After competing in three sprint triathlons at Point Sebego in Naples the past three seasons, Miss Mary and I are off to the Cape and Hyannis/Craigville Beach for our first out-of-state event, and a good early season test.

My spring hasn’t been my most memorable. Thankfully, training with an eye towards this weekend’s event, and my umpiring, have kept me on an even keel most days, and allowed me to push through some adversity.

Seth Godin would be proud.

Sunrise at OOB, Rev 3, 2014

Sunrise at OOB, Rev 3, 2014

In the Blink of an Eye

Life’s circumstances can turn on a dime. In a world where technology is exalted and worshiped, we’re less likely to remember that our seasons evolve and fluctuate.

We’ve just come through a stretch of weather spanning 3-4 weeks where May felt like mid-July, or even early August. Then, in a matter of minutes on Sunday, as a cold front passed over central Maine, the humidity and heat were switched off, replaced with a crispness that has been missing for much of the past few weeks.

This morning, I awoke to steady (and needed) rainfall. Talk of drought was replaced by reminders of “flooding in low-lying areas.” As the old-timers would say, “if you don’t like the weather, wait a minute,” offering their apt and simplified descriptor of what the meteorologists tell us about Maine’s weather.

Sunday, my sister and he who we know as “Handy,” were doing an early run-through of some recipes that may show up in the upcoming Moxie “Cook Off,” better known as the Moxie Recipe Contest, which she reminded me, would be taking place in “40 days and 40 nights.” This year’s Moxie culinary throw-down seems to be taking on something akin to biblical import in Lisbon Falls and surrounding communities.

Moxie-The star of Moxie Season.

The focus of Moxie Season.

Continue reading

Wearing the Uniform

Freelancing has its perks. There’s flexibility of schedule, a comfortable working environment from home, and no employee handbook to memorize.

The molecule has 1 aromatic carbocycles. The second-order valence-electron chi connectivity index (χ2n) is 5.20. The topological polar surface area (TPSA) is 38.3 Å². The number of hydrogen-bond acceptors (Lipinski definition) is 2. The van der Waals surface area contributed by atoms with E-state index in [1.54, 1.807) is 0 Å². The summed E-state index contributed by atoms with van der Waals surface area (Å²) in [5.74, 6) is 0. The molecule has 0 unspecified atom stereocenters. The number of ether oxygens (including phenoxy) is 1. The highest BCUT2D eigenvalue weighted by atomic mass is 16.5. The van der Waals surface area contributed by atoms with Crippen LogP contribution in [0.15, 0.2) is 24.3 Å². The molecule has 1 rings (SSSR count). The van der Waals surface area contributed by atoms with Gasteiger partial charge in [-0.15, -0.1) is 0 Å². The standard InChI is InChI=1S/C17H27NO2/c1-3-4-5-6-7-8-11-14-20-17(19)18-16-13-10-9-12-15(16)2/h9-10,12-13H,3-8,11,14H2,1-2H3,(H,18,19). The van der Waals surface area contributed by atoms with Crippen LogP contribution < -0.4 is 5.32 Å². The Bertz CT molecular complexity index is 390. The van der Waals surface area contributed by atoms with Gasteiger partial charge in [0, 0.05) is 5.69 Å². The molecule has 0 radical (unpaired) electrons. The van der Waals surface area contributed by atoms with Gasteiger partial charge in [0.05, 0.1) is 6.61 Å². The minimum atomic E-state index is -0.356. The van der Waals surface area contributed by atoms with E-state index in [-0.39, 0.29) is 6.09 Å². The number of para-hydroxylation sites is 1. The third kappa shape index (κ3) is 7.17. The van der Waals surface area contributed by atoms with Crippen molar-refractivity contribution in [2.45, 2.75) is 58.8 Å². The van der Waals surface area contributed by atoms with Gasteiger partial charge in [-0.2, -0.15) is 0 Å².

My membership in free agent nation is coming up on three years. During that time, I’ve managed to cobble together a myriad of paying gigs—unique reports, video production, facilitation, teaching writing, and managing grants. I’m also learning to be more patient, during the dry and uncertain patches.

Last year, a unilateral decision was reached that the JBE needed to update his writing portfolio. So 18 months after setting that goal, I’ve managed to write for a number of newspapers, including the Boston Globe, did a couple of critical pieces about Portland (one few not sugarcoating life in the “golden” city that sits on Casco Bay), plus putting together a series of monthly travel features for the Lewiston Sun-Journal. I had hoped to do a bit more muckraking, but there aren’t many venues that pay local writers to dredge up stories about Maine’s kakistocracy. Continue reading

Less United

Over the weekend, a group of Texans gathered in Bastrop (outside Austin), concerned about the possibility of the federal government declaring martial law in Texas. This was reported in this morning’s Boston Globe. What’s the basis for this fear?

Apparently media operatives like Alex Jones have been piggybacking on a large scale military operation, called Jade Helm 15, to spread fear via his daily fear-fogger, The Alex Jones Show, a syndicated radio program. Many of those gathered in Bastrop no doubt got their information about this from Jones, and others on the outer fringes of the media.

Alex Jones using the fear-fogger.

Alex Jones using the fear-fogger.

Continue reading